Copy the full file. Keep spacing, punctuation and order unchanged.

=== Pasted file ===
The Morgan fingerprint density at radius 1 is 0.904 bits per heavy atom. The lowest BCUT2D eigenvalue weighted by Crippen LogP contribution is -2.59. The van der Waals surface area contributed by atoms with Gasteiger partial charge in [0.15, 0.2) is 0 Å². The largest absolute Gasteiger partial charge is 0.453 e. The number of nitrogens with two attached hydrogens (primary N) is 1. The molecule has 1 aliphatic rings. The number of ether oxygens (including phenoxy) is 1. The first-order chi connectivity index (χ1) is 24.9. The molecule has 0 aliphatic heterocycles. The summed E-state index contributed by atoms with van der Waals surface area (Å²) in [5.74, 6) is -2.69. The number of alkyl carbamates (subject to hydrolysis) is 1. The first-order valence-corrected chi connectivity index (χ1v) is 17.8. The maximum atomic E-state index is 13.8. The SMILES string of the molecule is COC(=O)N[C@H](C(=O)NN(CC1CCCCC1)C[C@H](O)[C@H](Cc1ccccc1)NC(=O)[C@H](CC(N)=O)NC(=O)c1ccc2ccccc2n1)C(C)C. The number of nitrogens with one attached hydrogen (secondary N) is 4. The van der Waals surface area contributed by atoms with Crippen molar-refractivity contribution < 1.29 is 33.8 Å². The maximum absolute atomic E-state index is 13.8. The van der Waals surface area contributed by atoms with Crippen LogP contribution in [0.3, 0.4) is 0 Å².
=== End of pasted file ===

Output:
The Morgan fingerprint density at radius 1 is 0.904 bits per heavy atom. The lowest BCUT2D eigenvalue weighted by Crippen LogP contribution is -2.59. The van der Waals surface area contributed by atoms with Gasteiger partial charge in [0.15, 0.2) is 0 Å². The largest absolute Gasteiger partial charge is 0.453 e. The number of nitrogens with two attached hydrogens (primary N) is 1. The molecule has 1 aliphatic rings. The number of ether oxygens (including phenoxy) is 1. The first-order chi connectivity index (χ1) is 24.9. The molecule has 0 aliphatic heterocycles. The summed E-state index contributed by atoms with van der Waals surface area (Å²) in [5.74, 6) is -2.69. The number of alkyl carbamates (subject to hydrolysis) is 1. The first-order valence-corrected chi connectivity index (χ1v) is 17.8. The maximum atomic E-state index is 13.8. The SMILES string of the molecule is COC(=O)N[C@H](C(=O)NN(CC1CCCCC1)C[C@H](O)[C@H](Cc1ccccc1)NC(=O)[C@H](CC(N)=O)NC(=O)c1ccc2ccccc2n1)C(C)C. The number of nitrogens with one attached hydrogen (secondary N) is 4. The van der Waals surface area contributed by atoms with Crippen molar-refractivity contribution < 1.29 is 33.8 Å². The maximum absolute atomic E-state index is 13.8. The van der Waals surface area contributed by atoms with Crippen LogP contribution in [0.3, 0.4) is 0 Å².